There are four more of them about ping-pong ball sized right now, and even more smaller than that yet.

My fruit dreams are coming true!

Out in the bricked herb garden my second and third favorite flowers are growing well.  Iris, echinacea and buddleia, in that order.  Catmint and hardy geranium round out the top five and feature prominently in the beginnings of my landscaping, too.

Echinacea and buddleia (butterfly bush) always make me think about when I was pregnant with my first daughter.  At the time, our garden down in Roseburg was awash in these two flowers, and smelling them now instantly brings me back to that time: the terror and the elation and the possibility all rolled into one.

It’s a good smell, and a good feeling, too.  Even that little bit of terror.

These photos have only been minimally edited.  The colors really do seem to be that washed out in the middle of the day!  So hot.  So July.

That, by the way, is the main crop sweet corn, called Bodacious.  Fifty of the plants were sown in April in coconut coir pots, and they are already seven-feet-tall and growing ears.  The other two hundred are waist high and growing well, but I might start all my corn inside from now on, if I can find the space and sweet deals on coconut coir pots.  It really does give the corn a leg up on our shorter growing season.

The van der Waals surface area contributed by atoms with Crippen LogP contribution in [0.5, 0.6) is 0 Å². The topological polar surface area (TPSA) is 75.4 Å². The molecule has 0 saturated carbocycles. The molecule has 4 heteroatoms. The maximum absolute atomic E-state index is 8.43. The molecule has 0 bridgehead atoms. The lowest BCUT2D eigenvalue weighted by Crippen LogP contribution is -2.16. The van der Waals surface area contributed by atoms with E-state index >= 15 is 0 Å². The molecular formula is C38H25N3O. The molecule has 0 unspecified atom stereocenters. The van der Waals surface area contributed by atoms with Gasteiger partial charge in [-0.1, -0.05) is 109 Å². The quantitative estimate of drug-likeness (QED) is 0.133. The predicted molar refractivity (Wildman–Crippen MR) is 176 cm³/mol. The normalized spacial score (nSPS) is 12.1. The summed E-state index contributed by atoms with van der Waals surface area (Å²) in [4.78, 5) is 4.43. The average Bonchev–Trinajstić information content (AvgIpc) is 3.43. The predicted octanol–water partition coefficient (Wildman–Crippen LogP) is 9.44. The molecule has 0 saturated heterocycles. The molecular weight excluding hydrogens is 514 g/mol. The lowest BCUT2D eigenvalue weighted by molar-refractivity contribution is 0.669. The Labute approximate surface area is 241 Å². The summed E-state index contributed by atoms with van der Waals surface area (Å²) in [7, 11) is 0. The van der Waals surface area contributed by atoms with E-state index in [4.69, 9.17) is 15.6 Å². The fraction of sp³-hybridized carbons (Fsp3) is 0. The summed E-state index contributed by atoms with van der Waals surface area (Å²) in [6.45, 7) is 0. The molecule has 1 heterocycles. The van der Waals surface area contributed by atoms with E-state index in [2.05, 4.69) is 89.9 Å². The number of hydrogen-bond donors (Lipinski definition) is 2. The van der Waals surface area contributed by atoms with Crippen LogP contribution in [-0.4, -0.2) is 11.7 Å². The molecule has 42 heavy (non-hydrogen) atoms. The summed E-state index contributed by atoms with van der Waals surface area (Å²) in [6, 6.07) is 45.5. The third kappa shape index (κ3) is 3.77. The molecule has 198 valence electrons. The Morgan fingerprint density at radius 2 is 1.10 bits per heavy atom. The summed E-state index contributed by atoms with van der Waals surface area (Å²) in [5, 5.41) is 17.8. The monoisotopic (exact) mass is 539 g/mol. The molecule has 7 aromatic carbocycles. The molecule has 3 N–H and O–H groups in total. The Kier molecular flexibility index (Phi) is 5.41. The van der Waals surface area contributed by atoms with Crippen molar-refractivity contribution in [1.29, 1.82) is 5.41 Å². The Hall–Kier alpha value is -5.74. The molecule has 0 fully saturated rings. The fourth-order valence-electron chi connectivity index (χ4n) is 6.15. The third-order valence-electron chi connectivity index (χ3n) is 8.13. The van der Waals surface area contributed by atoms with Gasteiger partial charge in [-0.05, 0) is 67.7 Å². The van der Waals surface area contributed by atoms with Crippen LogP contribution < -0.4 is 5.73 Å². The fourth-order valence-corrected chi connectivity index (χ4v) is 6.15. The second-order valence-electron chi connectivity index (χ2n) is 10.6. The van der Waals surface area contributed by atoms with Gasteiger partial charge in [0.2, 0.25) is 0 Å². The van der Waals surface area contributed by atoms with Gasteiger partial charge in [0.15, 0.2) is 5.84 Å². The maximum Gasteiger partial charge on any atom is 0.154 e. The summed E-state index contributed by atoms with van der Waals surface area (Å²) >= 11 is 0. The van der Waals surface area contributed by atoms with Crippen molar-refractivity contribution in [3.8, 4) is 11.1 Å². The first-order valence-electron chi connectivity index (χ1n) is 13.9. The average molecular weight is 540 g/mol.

I’ve been walking the rows and shaking the pollen out of each plant in the mornings.  The ears are swelling up, so I think it might be working.

I especially love how the anthers (the technical term for the male flower) dangle from the tassels.  They look a little bit like decorated Christmas trees that way.

The elephant garlic is drying up in the rafters of the potting shed.

It smells as nice as you’d think.

The grapevine is growing well.  I assume.  It’s growing tall, anyway.

Jasper is going to build me a little arbor over the door, and one day when I have my side porch I’ll train it onto the roof.